The Cat in Celtic lore is a beast both loved and abhorred. Those in pursuit of Otherworldly powers coveted him, but not in a way that lacked cruelty. For those who despised powers said to exist outside of the church, the cat was an indication the devil’s hand was near. This belief would become so prevalent that simply owning a cat would become a dangerous affair when the witch trials began to spread across Europe.
A study of the Celtic cat reveals an ethical dilemma, which will shortly become apparent. A list of sources will be given at the end of this post, but I will not attach them to any one individual statement. By doing this, I hope to provide some accurate broad information while simultaneously avoiding disclosing specific information as far as the ritual use of cats.
It is my belief that spells are symbolic gestures, a prayer embraced by metaphor. Like a New Ager’s ‘vision board’ or the church’s rite of communion. I make these statements not to cause discourse or debate, but to openly criticize anyone who believes that there could ever be a reason to harm an animal for ritualistic purposes. There are those who would obviously disagree with me, but the way I see it, any living being’s life is not worth one’s own personal gain, unless it’s as a source of food. Those who practice these types of rituals are rarely very old, and never very wise. The beings they do seem to attract – metaphorically or not – do not seem interested in the individual’s wellbeing either…
There is a great deal of Celtic lore, which still exists in regards to the cat. Individual body parts were used in a number of spells in several different ways. Additionally, there were love spells that required certain organs ritualistically prepared. There was also a type of divination that involved the slow killing and roasting of a cat in a very specific way. The cat that was used in these spells was usually black. The particular cat most often referred to is also male.
There were spells that used living cats as well. Conducting one spell could transfer a disease from a sick animal to a hapless cat. Several other rituals allowed evil spirits to kill a cat so that the humans would be left alone. On the first Monday of winter, for example, the cat could be thrown outside of the home before the family had exited in order to placate any lingering hungry spirits.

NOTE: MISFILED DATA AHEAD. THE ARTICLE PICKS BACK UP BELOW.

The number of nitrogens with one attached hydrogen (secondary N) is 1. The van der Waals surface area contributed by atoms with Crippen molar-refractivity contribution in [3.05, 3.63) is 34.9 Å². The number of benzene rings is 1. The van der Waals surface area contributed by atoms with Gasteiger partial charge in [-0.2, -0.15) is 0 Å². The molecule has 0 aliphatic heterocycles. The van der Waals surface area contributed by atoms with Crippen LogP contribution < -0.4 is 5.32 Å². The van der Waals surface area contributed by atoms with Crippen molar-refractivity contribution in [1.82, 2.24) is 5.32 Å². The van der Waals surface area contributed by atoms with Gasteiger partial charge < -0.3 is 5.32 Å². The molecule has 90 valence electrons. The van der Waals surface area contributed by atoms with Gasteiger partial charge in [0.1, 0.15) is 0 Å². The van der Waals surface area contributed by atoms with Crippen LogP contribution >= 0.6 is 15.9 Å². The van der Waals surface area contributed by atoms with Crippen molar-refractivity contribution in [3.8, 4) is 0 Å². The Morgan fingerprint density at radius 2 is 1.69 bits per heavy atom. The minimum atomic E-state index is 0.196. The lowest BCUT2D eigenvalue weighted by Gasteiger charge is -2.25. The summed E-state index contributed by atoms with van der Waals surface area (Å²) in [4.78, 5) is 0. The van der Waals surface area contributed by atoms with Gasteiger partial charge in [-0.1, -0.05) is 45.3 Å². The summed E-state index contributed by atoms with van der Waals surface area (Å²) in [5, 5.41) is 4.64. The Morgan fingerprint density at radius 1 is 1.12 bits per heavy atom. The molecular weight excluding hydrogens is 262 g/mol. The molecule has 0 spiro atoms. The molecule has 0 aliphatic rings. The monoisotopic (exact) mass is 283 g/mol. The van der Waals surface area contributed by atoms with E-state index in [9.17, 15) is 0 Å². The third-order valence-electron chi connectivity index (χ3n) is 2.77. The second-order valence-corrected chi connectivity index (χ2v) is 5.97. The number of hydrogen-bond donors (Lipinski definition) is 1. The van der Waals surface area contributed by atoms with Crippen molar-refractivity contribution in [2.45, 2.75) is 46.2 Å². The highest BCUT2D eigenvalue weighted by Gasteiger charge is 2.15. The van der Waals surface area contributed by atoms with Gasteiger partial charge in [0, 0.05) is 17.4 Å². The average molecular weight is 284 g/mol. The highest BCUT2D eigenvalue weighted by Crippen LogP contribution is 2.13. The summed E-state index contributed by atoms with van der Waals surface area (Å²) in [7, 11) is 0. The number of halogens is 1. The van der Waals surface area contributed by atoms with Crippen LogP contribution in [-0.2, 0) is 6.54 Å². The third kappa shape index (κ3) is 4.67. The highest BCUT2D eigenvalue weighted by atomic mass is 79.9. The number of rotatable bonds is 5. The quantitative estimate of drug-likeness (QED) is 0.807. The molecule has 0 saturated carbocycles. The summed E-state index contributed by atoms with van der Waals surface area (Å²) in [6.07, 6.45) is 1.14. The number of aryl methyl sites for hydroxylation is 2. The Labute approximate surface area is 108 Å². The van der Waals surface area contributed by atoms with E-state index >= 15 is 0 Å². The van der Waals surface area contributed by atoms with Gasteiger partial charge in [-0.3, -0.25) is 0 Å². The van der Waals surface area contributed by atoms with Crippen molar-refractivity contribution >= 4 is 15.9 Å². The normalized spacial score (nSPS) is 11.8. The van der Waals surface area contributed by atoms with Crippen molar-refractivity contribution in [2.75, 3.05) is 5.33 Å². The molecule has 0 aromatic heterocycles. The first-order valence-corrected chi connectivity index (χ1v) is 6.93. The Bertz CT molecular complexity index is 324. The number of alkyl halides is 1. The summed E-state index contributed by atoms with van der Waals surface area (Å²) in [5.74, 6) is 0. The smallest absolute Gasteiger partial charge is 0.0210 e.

“God save all here except the Cat.” – Irish saying.
There were many opportunities to divine the future by observing a Cat’s actions. If it jumped over a corpse, for instance, the next person who saw it would go blind. If it washed itself rain was coming. If the cat died in the house a human would also die shortly thereafter. If the cat jumped over food being prepared it was said that the person eating it would themselves conceive cats. A cat crossing the path of a bride, or anyone on New Year’s Day was considered unlucky for it warned of negative future events. If the cat crossed the path of a sailor, on the other hand, it was considered to be good luck. If a cat meowed for flesh it was believed that another animal was about to die.
The cat’s life was not highly valued, but the animal itself was treated with a great deal of caution. It was said that a witch’s cat was “endowed with reason.” These felines were also said to be vengeful, so great care was taken so as not to offend them. A cat could also be a spirit, an evil fairy, a shapeshifting witch, a demon, or the devil himself in disguise. For these reasons, the cat was often believed to be a spy for evil beings lurking outside the home. There was also a fairy cat that was known as the King of the Cats. Truthfully, he was much less a king than a vengeful protector spirit of the feline population in general.
There’s also an abundance of lore, which speaks of talking cats. These are often Aesop-like tales or stories of shapeshifting witches. The cats are usually given human characteristics to the extreme. They are bards, warriors, and even sentries. One common Celtic story, for example, is of a Cat who allowed some travelers to feast upon his table. When one of the men tried to take advantage of his hospitality by stealing a necklace, however, the cat became a flaming arrow and incinerated the would-be thief.